Historically, Pakistan has tried to maintain a neutral stance in their diplomacy with other Muslim states. However, recently their ties with Saudi Arabia have been strained. Pakistan is frustrated with Saudi Arabia’s lack of support of the Pakistani standing on the Kashmir region. Saudi Arabia has also increased its support for India, Pakistan’s long-standing rival. While Saudi Arabia pledged to give Pakistan $20 billion this year to support its economy, it also plans to give $100 billion to India in the next two years. Pakistan is greatly against the aid to India but given that Saudi Arabian trade with India brings in around $26 billion more a year than trade with Pakistan, it is unlikely that the kingdom will change their policies. In response to this, Pakistan has initiated talks with China about potential deals in the Belt and Road Initiative. There is also a possibility that Pakistan will try to create an organization to rival the Saudi led OIC, but it is not clear how likely this could occur.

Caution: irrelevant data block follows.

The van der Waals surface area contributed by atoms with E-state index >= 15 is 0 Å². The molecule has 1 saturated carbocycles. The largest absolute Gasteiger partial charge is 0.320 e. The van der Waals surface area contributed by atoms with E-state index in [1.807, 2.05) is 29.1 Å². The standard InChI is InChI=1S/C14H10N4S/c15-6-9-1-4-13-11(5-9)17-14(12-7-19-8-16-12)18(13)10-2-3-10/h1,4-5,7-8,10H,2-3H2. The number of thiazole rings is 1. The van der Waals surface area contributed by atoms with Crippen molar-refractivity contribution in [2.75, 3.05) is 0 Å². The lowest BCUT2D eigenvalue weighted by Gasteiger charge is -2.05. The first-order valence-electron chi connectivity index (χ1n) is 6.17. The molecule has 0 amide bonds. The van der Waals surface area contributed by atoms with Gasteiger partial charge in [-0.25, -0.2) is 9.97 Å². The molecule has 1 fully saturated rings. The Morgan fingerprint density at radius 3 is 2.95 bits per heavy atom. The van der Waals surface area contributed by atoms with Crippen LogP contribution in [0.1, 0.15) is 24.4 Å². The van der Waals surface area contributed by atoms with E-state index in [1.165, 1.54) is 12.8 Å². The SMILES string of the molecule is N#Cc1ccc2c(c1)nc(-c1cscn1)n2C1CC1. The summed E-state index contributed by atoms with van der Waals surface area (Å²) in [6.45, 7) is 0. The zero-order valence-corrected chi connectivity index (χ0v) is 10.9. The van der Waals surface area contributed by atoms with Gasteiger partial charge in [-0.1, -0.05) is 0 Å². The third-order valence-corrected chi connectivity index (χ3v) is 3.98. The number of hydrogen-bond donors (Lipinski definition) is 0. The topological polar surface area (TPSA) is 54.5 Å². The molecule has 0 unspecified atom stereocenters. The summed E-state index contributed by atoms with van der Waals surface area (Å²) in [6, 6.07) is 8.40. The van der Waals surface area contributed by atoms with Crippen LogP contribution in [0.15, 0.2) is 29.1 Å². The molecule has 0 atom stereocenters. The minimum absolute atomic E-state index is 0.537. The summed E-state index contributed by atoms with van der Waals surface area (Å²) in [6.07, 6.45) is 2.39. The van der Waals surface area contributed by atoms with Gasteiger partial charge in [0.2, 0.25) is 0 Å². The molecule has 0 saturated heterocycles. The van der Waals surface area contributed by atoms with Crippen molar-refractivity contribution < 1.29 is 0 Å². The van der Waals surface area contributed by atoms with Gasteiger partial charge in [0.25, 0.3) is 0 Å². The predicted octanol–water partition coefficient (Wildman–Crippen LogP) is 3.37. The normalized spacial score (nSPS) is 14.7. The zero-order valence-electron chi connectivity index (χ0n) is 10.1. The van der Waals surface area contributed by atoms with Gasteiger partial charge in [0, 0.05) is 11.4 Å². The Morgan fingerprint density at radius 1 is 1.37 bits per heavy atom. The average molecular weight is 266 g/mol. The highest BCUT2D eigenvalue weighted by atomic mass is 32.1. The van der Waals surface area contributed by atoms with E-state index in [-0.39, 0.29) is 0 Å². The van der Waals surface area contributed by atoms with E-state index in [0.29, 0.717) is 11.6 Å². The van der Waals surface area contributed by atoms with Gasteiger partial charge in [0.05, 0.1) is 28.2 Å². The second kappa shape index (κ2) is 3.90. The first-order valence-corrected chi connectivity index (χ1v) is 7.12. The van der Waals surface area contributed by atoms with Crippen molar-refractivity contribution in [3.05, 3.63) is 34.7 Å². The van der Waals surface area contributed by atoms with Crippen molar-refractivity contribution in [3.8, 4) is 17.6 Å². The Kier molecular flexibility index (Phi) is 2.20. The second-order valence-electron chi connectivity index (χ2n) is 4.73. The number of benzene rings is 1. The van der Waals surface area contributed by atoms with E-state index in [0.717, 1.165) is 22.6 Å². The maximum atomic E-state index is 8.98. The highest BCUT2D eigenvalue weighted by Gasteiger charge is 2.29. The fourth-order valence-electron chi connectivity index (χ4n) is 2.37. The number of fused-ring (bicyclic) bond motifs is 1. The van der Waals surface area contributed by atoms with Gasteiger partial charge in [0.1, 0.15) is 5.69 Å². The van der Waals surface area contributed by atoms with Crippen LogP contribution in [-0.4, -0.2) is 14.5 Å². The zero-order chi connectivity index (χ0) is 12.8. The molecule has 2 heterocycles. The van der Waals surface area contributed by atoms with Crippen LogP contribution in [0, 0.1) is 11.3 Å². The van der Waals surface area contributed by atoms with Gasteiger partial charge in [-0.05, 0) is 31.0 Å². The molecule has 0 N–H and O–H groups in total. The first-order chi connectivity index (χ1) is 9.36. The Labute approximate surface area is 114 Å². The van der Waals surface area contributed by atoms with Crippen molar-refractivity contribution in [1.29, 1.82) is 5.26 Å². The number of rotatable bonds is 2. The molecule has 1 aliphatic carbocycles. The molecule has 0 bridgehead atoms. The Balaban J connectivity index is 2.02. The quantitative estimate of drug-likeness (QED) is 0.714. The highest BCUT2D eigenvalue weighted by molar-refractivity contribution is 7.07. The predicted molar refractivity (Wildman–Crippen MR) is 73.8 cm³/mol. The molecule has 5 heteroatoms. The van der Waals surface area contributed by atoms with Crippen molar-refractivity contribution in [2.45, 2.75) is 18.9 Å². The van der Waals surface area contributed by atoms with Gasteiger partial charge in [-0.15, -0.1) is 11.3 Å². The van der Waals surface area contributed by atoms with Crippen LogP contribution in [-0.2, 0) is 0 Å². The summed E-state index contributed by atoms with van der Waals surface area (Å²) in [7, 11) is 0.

Any move towards an alliance with China by Pakistan and any destabilization in the Middle East both pose as potential threats to the United States. The U.S. has good ties with Saudi Arabia, so I believe it would be in the best interest of the United States to discourage a split between Saudi Arabia and Pakistan to maintain its influence with both states and prevent any increased Chinese influence. I think this could be accomplished by organizing a meeting between officials from Pakistan and Saudi Arabia to thoroughly discuss their policies and prevent a fallout.